As news of school shootings continues to dominate national headlines, local officials are taking steps to ensure that area schools, churches and businesses are safe.
Last month, soon after 17 students and teachers were gunned down in Parkland, Fla., Hamilton County Schools announced its plan to beef up security throughout the district by installing a new visitor monitoring system in each of its 79 schools by May 1.
Created by Raptor Technologies, the web-based check-in system runs each visitor's ID through registered sex offender databases. The system also scans against a customized database to prevent banned individuals or those with custody issues from gaining access.
Among the first schools to see the system implemented on their campuses were East Hamilton Middle/High School, Westview Elementary, East Side Elementary and Chattanooga School for the Arts and Sciences' Lower School.
"This adds another layer of security," said Eddie Gravitte, assistant principal at East Hamilton Middle/High. "It's providing a better way for us to keep track of comings and goings in the building."
If there is a concern with someone trying to enter the building, the system sends a notification to the school resource officer, administrators, the school district's central office and the Hamilton County Sheriff's Office. The individual would then be asked to wait for an administrator, and if there was valid business at the school, he or she would need to be escorted around the property by school personnel.
Though it's a step in the right direction, Gravitte clarified that the technology would have "absolutely zero effect" in the event of a shooting.
"If someone is bound and determined to cause harm in the school, they're going to find a way in," he said. "No visitor management system is going to prevent that. And that's the scariest thought."
Gravitte said one thing that could make the school safer in such a scenario would be increasing the number of SROs. Right now, the school has only one SRO, which Gravitte said is not enough to fully secure the building, which has multiple entrances and exits.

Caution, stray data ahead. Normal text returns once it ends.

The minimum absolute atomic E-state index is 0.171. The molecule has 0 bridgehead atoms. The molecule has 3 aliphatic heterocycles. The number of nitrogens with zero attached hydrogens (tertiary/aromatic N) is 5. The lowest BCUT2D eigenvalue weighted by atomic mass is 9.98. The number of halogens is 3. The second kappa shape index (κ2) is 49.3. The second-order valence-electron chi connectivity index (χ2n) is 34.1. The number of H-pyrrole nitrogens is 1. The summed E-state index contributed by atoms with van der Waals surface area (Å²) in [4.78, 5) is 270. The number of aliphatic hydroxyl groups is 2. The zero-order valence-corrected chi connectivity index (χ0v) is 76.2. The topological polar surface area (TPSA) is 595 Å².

The Raptor system, which had been discussed locally before the Florida shooting, is only one of the ways the district is looking to improve safety, school officials say. The district has also been working to install new cameras on school campuses, as well as phones in every classroom.
The district is also planning to install electronic locks on the access doors at every school, requiring visitors to be viewed on camera before they are allowed inside. Officials hope to prioritize installation over the summer to have them in place by the 2018-2019 school year.
The Chattanooga Police Department has also been doing its part to enhance safety by sponsoring free crime prevention training.
The four-hour sessions, which wrapped up last month, were primarily designed for business owners and managers, though church leaders also attended to learn about preventive measures.
The sessions were conducted by the University of Tennessee's Law Enforcement Innovation Center, and each covered ways to deter criminal behavior through environmental design, looking at elements such as lighting, access control and glazing windows, among others.
"The thing that was nice and surprising for me was the gamut of things that I learned," said Bess Williams, director of Ministries to Children and Families at First Cumberland Presbyterian Church. The strategies will provide extra protection for the church's 75-child preschool program and 300-child summer day camp, she added. "We love our church family. It's just like my family at home; I would want to be prepared [to protect] them, as well."
Southern Adventist University is working to eliminate the lasting scars caused by tragedy by offering crisis intervention training for students, faculty and community members.
The three-day training program is part of the university's Crisis Counseling class, which is being offered as a requirement for select majors in the School of Education and Psychology for the first time this semester.
Associate Professor Liane de Souza, who teaches the class, describes the training as "psychological first aid." That could mean simply listening to victims after a crisis like a shooting or natural disaster, she explained, or helping them connect to their family, friends or resources in the community.
"It's extremely important, because that's where everything starts," said de Souza, who provided on-site crisis intervention at a memorial soon after shootings at two local military facilities in July 2015 took the lives of five servicemen. "If they do not do anything and they think 'oh, I'm fine,' [then] a couple of days later, sometimes months later, they'll realize they are having nightmares or they are still afraid. Then by the time they realize they need something, maybe they are already in a crisis themselves."
Among the roster of attendees are nurses from Erlanger, a professor from Lee University and leaders from area churches.
Though the course, which seats 30, is already nearly full, de Souza said she will likely offer it again in the fall if more people ask for it.
"The way the world is, we never know when the next crisis is going to [happen]," she said. "It's not even an 'if,' it's a 'when.' The more prepared we are, the better in terms of a response."
Email Myron Madden at firstname.lastname@example.org.